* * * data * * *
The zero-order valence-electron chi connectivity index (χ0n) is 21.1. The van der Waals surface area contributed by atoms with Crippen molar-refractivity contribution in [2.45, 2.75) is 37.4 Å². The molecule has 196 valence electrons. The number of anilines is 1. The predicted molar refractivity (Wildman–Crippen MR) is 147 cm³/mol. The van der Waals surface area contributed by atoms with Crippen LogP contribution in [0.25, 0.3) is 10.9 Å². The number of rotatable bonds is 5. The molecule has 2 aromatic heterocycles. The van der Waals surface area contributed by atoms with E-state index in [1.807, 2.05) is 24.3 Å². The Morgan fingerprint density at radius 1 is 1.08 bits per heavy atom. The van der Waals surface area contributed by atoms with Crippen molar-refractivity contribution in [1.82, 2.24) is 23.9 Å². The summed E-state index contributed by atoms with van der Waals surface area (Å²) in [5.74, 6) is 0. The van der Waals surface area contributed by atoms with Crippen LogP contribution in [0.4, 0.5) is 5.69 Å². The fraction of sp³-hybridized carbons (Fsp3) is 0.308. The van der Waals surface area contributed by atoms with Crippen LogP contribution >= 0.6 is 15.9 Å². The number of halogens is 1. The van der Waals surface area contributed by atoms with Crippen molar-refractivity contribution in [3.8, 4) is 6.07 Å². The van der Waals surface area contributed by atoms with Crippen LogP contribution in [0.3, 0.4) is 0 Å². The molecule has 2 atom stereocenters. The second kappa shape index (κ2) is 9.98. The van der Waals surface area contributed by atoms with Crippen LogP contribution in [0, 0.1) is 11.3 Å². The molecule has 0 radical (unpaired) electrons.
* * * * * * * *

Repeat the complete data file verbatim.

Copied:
The zero-order valence-electron chi connectivity index (χ0n) is 21.1. The van der Waals surface area contributed by atoms with Crippen molar-refractivity contribution in [2.45, 2.75) is 37.4 Å². The molecule has 196 valence electrons. The number of anilines is 1. The predicted molar refractivity (Wildman–Crippen MR) is 147 cm³/mol. The van der Waals surface area contributed by atoms with Crippen LogP contribution in [0.25, 0.3) is 10.9 Å². The number of rotatable bonds is 5. The molecule has 2 aromatic heterocycles. The van der Waals surface area contributed by atoms with E-state index in [1.807, 2.05) is 24.3 Å². The Morgan fingerprint density at radius 1 is 1.08 bits per heavy atom. The van der Waals surface area contributed by atoms with Crippen molar-refractivity contribution in [1.82, 2.24) is 23.9 Å². The summed E-state index contributed by atoms with van der Waals surface area (Å²) in [5.74, 6) is 0. The van der Waals surface area contributed by atoms with Crippen LogP contribution in [0.4, 0.5) is 5.69 Å². The fraction of sp³-hybridized carbons (Fsp3) is 0.308. The van der Waals surface area contributed by atoms with Crippen LogP contribution >= 0.6 is 15.9 Å². The number of halogens is 1. The van der Waals surface area contributed by atoms with Crippen molar-refractivity contribution in [3.8, 4) is 6.07 Å². The van der Waals surface area contributed by atoms with Crippen LogP contribution in [0.3, 0.4) is 0 Å². The molecule has 2 atom stereocenters. The second kappa shape index (κ2) is 9.98. The van der Waals surface area contributed by atoms with Crippen LogP contribution in [0, 0.1) is 11.3 Å². The molecule has 0 radical (unpaired) electrons.